A comparison of the PHQ-2 and MGMQ for screening for emotional health difficulties during pregnancy.J Affect Disord. 2018 07; 234:174-179.JA
Routine screening for emotional health difficulties in women during pregnancy is now advocated in several countries. There is a need therefore to compare the performance of different self-report measures to accomplish this. This study reports on the comparative performance of two such measures- the well-established PHQ-2, which aims to detect depression, and the more recent MGMQ, which aims to detect a wide array of negative emotions.
Women (N = 2292) attending a public hospital antenatal clinic over a 14-month period completed the two measures, either on their own (72%), verbally administered by the midwife (25%), or with an interpreter (3%).
Similar rates of women screened positive on each instrument (PHQ-2: 11.6%; MGMQ: 12.3%), but the overlap between the two measures was low. The PHQ-2 only detected 58% of the MGMQ screen positive women, while the MGMQ detected 89.5% of the PHQ-2 screen positive women. No clinically meaningful difference in screen positive rates on either measure was evident for the administration method.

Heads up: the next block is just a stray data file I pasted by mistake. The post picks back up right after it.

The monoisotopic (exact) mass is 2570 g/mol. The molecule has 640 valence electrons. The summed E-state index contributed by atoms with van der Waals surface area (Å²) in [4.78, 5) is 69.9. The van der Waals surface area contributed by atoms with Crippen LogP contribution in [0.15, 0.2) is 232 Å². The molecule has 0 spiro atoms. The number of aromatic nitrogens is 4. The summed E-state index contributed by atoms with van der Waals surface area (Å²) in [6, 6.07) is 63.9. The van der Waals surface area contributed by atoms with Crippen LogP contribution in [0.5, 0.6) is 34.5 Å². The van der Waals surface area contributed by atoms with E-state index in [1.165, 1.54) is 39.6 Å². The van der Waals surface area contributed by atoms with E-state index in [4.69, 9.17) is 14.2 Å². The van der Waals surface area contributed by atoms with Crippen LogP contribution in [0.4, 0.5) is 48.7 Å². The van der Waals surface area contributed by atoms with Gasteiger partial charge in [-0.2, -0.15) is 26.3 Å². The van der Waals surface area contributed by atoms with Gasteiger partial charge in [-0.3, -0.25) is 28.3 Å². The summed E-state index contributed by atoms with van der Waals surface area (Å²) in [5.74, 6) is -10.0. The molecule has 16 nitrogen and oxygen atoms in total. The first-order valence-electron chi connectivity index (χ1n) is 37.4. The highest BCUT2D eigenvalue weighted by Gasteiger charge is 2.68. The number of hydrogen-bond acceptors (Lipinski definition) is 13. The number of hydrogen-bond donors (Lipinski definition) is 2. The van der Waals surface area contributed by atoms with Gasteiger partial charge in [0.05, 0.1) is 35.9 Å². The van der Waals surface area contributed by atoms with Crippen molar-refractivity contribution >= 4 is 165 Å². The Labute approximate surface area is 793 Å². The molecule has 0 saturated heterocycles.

No demographic data were available apart from gestational age, and only about half the women presenting to the clinic during the time period were screened with the measures.
The MGMQ detected a greater proportion of women screening positive on the PHQ-2 than vice-versa. This is part due to the MGMQ's focus on a wider range of negative emotions than just depression. Accumulating evidence for this MGMQ indicates that clinical services can consider using this simple measure if they wish to screen for a broad range of negative emotions during pregnancy and postnatally.